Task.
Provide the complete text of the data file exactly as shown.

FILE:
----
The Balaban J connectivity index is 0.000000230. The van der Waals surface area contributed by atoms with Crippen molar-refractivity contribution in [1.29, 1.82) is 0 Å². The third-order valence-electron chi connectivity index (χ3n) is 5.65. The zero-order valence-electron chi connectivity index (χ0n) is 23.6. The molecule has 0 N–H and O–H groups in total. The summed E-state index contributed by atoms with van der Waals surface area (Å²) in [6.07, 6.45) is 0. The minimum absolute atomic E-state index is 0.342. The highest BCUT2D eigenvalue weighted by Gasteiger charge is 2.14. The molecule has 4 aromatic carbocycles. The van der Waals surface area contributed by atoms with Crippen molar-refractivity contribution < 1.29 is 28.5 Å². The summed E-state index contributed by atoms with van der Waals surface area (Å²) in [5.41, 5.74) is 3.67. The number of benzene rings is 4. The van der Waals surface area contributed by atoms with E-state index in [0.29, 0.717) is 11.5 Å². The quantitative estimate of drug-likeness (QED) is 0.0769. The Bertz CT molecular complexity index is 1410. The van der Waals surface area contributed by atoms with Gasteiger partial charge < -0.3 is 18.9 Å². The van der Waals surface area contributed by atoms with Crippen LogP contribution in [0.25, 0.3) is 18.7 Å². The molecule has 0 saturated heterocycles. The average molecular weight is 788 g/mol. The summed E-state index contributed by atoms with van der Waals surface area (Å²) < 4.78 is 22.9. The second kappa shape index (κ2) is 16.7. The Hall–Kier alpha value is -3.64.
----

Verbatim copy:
The Balaban J connectivity index is 0.000000230. The van der Waals surface area contributed by atoms with Crippen molar-refractivity contribution in [1.29, 1.82) is 0 Å². The third-order valence-electron chi connectivity index (χ3n) is 5.65. The zero-order valence-electron chi connectivity index (χ0n) is 23.6. The molecule has 0 N–H and O–H groups in total. The summed E-state index contributed by atoms with van der Waals surface area (Å²) in [6.07, 6.45) is 0. The minimum absolute atomic E-state index is 0.342. The highest BCUT2D eigenvalue weighted by Gasteiger charge is 2.14. The molecule has 4 aromatic carbocycles. The van der Waals surface area contributed by atoms with Crippen molar-refractivity contribution < 1.29 is 28.5 Å². The summed E-state index contributed by atoms with van der Waals surface area (Å²) in [5.41, 5.74) is 3.67. The number of benzene rings is 4. The van der Waals surface area contributed by atoms with E-state index in [0.29, 0.717) is 11.5 Å². The quantitative estimate of drug-likeness (QED) is 0.0769. The Bertz CT molecular complexity index is 1410. The van der Waals surface area contributed by atoms with Gasteiger partial charge < -0.3 is 18.9 Å². The van der Waals surface area contributed by atoms with Crippen LogP contribution in [0.25, 0.3) is 18.7 Å². The molecule has 0 saturated heterocycles. The average molecular weight is 788 g/mol. The summed E-state index contributed by atoms with van der Waals surface area (Å²) < 4.78 is 22.9. The second kappa shape index (κ2) is 16.7. The Hall–Kier alpha value is -3.64.